Agriculture Secretary Tom Vilsack and Deputy Under Secretary for Farm and Foreign Agricultural Services (FFAS) Alexis Taylor discuss the Trans-Pacific Partnership (TPP) implementation and export opportunities with Japanese Minister for Agriculture, Forestry and Fisheries, Hiroshi Moriyama in Tokyo, Japan on Nov. 20, 2015
When I reflect on USDA’s international work over the past seven years, I don’t just see a great record of accomplishments, I see the building of a strong foundation that positions rural Americans to compete, grow and thrive in the years ahead.
Today, we’re launching the sixth chapter of USDA Results, which tells the story of our efforts, and our impact, alongside our partners over the last seven years to open new export markets, improve trade and capacity building, and empower future trading partners striving to build their own economies. Read more »
Dr. Cathy Kling, a Charles F. Curtiss Distinguished Professor of Agriculture and Life Sciences and a professor of economics at Iowa State University.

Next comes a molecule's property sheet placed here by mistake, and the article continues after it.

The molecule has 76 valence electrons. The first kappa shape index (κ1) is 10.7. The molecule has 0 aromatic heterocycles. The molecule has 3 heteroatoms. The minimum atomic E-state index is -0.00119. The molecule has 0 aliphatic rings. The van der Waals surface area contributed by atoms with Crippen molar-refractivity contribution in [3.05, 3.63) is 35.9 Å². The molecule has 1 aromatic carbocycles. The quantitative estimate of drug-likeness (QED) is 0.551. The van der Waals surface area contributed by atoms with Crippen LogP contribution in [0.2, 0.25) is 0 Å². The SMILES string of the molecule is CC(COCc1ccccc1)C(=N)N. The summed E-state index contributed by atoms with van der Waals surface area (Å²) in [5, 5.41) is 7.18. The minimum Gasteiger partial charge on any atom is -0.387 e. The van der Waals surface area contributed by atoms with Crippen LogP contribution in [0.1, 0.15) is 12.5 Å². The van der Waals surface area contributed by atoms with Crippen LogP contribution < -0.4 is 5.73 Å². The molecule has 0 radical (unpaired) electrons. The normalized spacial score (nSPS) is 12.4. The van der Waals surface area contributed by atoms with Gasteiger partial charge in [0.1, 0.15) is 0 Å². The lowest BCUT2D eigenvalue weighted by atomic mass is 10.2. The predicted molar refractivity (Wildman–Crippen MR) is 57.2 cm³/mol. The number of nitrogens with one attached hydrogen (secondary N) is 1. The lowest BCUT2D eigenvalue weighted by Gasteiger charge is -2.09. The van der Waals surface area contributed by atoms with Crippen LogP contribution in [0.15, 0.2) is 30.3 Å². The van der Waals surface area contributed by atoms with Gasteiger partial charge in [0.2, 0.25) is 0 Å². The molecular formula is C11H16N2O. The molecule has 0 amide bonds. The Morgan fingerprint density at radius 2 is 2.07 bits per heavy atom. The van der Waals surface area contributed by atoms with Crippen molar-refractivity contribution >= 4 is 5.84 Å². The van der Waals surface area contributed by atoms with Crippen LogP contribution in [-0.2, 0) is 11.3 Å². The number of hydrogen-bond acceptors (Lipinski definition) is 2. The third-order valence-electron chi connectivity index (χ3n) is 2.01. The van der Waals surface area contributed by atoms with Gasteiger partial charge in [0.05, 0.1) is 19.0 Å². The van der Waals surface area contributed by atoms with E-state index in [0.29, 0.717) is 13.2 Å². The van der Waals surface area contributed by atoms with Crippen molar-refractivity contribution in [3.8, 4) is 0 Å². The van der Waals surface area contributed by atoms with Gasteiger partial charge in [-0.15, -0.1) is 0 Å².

Every month, USDA shares the story of a woman in agriculture who is leading the industry and helping other women succeed along the way. This month, we hear from Dr. Cathy Kling, a Charles F. Curtiss Distinguished Professor of Agriculture and Life Sciences and a professor of economics at Iowa State University. She has served as the director of the Center for Agricultural and Rural Development (CARD) since July 2013. She received a bachelor’s degree in business and economics from the University of Iowa and a doctorate in economics from the University of Maryland. In 2015, she became the first female ISU faculty member named to the National Academy of Sciences. In her work at CARD, Kling is undertaking research to examine how agricultural practices affect water quality, wildlife, soil carbon content, and greenhouse gases.
How did you first become interested in studying economics? What drove you to explore agriculture in particular?
I took an undergraduate economics class as a sophomore in college. Within a few weeks I had changed my major to economics and by the end of the semester I had decided to go to graduate school to study more about this amazing field. I didn’t begin my work in agricultural economics for many years, and my interest in agriculture stem largely from my primary interest in environmental issues. I consider myself an environmental economist with strong interest in agricultural issues related to the environment. Read more »